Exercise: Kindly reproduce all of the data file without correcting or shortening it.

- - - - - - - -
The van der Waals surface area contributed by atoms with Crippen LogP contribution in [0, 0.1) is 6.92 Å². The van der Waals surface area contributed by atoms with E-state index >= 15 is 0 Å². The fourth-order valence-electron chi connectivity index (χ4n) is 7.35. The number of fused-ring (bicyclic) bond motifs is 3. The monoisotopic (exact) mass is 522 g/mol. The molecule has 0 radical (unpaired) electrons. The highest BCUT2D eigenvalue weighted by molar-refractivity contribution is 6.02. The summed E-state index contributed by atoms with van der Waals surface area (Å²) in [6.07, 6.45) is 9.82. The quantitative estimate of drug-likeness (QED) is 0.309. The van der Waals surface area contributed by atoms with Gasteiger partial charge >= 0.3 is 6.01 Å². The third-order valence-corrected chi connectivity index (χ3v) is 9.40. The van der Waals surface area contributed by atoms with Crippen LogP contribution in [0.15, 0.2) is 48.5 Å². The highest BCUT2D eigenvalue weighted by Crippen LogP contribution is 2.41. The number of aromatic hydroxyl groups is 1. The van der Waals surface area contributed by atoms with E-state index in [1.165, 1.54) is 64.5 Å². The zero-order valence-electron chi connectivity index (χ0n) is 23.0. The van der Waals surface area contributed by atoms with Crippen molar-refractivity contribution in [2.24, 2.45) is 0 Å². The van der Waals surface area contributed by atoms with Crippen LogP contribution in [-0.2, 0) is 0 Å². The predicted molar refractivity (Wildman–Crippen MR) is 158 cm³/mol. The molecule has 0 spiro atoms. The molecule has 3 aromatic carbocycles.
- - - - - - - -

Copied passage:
The van der Waals surface area contributed by atoms with Crippen LogP contribution in [0, 0.1) is 6.92 Å². The van der Waals surface area contributed by atoms with E-state index >= 15 is 0 Å². The fourth-order valence-electron chi connectivity index (χ4n) is 7.35. The number of fused-ring (bicyclic) bond motifs is 3. The monoisotopic (exact) mass is 522 g/mol. The molecule has 0 radical (unpaired) electrons. The highest BCUT2D eigenvalue weighted by molar-refractivity contribution is 6.02. The summed E-state index contributed by atoms with van der Waals surface area (Å²) in [6.07, 6.45) is 9.82. The quantitative estimate of drug-likeness (QED) is 0.309. The van der Waals surface area contributed by atoms with Gasteiger partial charge >= 0.3 is 6.01 Å². The third-order valence-corrected chi connectivity index (χ3v) is 9.40. The van der Waals surface area contributed by atoms with Crippen LogP contribution in [0.15, 0.2) is 48.5 Å². The highest BCUT2D eigenvalue weighted by Crippen LogP contribution is 2.41. The number of aromatic hydroxyl groups is 1. The van der Waals surface area contributed by atoms with E-state index in [1.165, 1.54) is 64.5 Å². The zero-order valence-electron chi connectivity index (χ0n) is 23.0. The van der Waals surface area contributed by atoms with Crippen molar-refractivity contribution in [2.24, 2.45) is 0 Å². The van der Waals surface area contributed by atoms with Crippen LogP contribution in [-0.2, 0) is 0 Å². The predicted molar refractivity (Wildman–Crippen MR) is 158 cm³/mol. The molecule has 0 spiro atoms. The molecule has 3 aromatic carbocycles.